The missile attack allegedly carried out on September 14 by the Iranian Revolutionary Guard against Saudi oil facilities has further raised tensions in the region.
Less than 2 weeks after this incident the international community pledged to try to ease tensions in the Middle East and urged Iran to “refrain from choosing provocation and escalation.”
The International response to Iran’s attack was not what the Iranian authorities would have predicted and significantly changes the game. Two weeks ago, it appeared that Iran might find an open window for negotiation, but the attack against the oil facilities has resulted in a marked shift in position by world leaders. Although Iran has denied any involvement and warned it would retaliate against any military action, international opinion and the evidence is stacked against Tehran.
Boris Johnson met with French President Emmanuel Macron and German Chancellor Angela Merkel on Monday on the sidelines of the annual United Nations gathering of world leaders to coordinate their strategy on Iran. “It is clear for us that Iran bears responsibility for this attack. There is no other plausible explanation. The time has come for Iran to accept negotiation on a long-term framework for its nuclear program as well as on issues related to regional security, including its missiles program and other means of delivery,” the three leaders said in a joint statement released by France.
UK Prime Minister Boris Johnson went further and said the UK will consider taking part in a US-led military effort to bolster the Gulf kingdom’s defenses.
The statement released after the UN meeting, which aligns with Washington’s position on both the Saudi attacks and the need to strengthen the nuclear accord, represented a significant shift in Europe’s position of tolerance toward Iran.
At this time last year, Iranian President Hassan Rouhani and Foreign Minister Mohammad Javad Zarif had mostly won over European support as Iran attempted to insert a wedge between the United States and its European allies. By contrast, this year Iranian officials discovered they are isolated in the corner of the UNGA with the Europeans unable to offer any substantive economic relief; even a French-led initiative to issue a credit line of $15 billion looked likely to fail.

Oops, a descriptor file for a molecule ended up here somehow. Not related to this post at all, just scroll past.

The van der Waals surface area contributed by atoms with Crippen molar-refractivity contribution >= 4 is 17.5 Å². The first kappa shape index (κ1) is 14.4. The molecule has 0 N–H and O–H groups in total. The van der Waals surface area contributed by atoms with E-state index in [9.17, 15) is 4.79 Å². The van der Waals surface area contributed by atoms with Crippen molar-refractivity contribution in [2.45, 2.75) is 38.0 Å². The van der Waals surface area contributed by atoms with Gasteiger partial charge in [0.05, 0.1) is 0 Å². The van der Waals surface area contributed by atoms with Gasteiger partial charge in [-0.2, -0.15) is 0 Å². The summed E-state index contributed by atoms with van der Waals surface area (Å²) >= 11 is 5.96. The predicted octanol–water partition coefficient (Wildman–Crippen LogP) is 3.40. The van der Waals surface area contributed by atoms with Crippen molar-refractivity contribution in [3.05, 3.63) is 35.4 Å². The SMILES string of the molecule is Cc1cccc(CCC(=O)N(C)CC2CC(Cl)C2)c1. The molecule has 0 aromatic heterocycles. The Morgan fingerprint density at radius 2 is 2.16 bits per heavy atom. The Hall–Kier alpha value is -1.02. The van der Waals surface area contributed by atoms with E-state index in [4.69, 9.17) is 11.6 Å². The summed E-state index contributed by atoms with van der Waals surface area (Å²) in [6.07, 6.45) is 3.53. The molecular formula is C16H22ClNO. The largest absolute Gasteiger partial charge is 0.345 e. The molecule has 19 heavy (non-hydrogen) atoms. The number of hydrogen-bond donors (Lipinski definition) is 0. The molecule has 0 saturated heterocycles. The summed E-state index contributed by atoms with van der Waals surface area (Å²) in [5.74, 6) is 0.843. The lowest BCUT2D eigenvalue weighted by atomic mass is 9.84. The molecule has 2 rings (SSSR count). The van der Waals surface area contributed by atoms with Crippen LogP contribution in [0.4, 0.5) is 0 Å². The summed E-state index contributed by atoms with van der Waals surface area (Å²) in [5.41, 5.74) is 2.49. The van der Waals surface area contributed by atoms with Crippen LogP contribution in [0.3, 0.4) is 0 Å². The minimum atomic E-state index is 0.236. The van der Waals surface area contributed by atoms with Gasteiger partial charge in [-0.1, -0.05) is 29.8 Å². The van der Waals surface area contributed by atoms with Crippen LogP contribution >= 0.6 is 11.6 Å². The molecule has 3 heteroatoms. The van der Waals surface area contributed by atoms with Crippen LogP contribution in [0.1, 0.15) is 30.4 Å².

“….. they are able to get from Europeans no more than some limited political cover for support of the nuclear deal,” said Ellie Geranmayeh, the deputy head of the Middle East and North Africa studies for the European Council on Foreign Relations.
Shortly before leaving for the UN meetings on Monday, Iran’s President Rouhani said on state television that his country will invite the Persian Gulf nations to join an Iranian-led coalition “to guarantee the region’s security.” Zarif said the new Hormuz Peace Initiative contains two underlying principles: nonaggression and noninterference. In other words, he wants to “Let the fox guard the henhouse or to set a wolf to guard sheep” .
However, the West has frequently erred by relying on the word of Iran’s Mohammed Javad Zarif. A CNN security analyst said last week “Iran’s Zarif is a professional liar.” Reactions poured out on social media against Zarif and Rouhani with the hashtags #zarifliar and #No2Rouhani.
Meanwhile, to emphasize that Iran’s warmongering policy is the other side of the same coin as its domestic policy, human rights experts from various countries took part in a conference held on Friday at the Palais des Nations of the United Nations European Headquarters in Geneva, spotlighting the need to end the three-decade-long impunity Iranian regime officials have enjoyed in relation to continuing human rights violations across the country, and especially the horrendous summer 1988 massacre when over 30,000 political prisoners,
mainly members and supporters of the Iranian opposition group People’s Mojahedin Organization of Iran (PMOI/MEK), were executed in just a few months.
Let us trust that the truths that are now emerging heralds a change of perspective so the Iranian regime is seen clearly throughout the world for the menace it is and treated accordingly.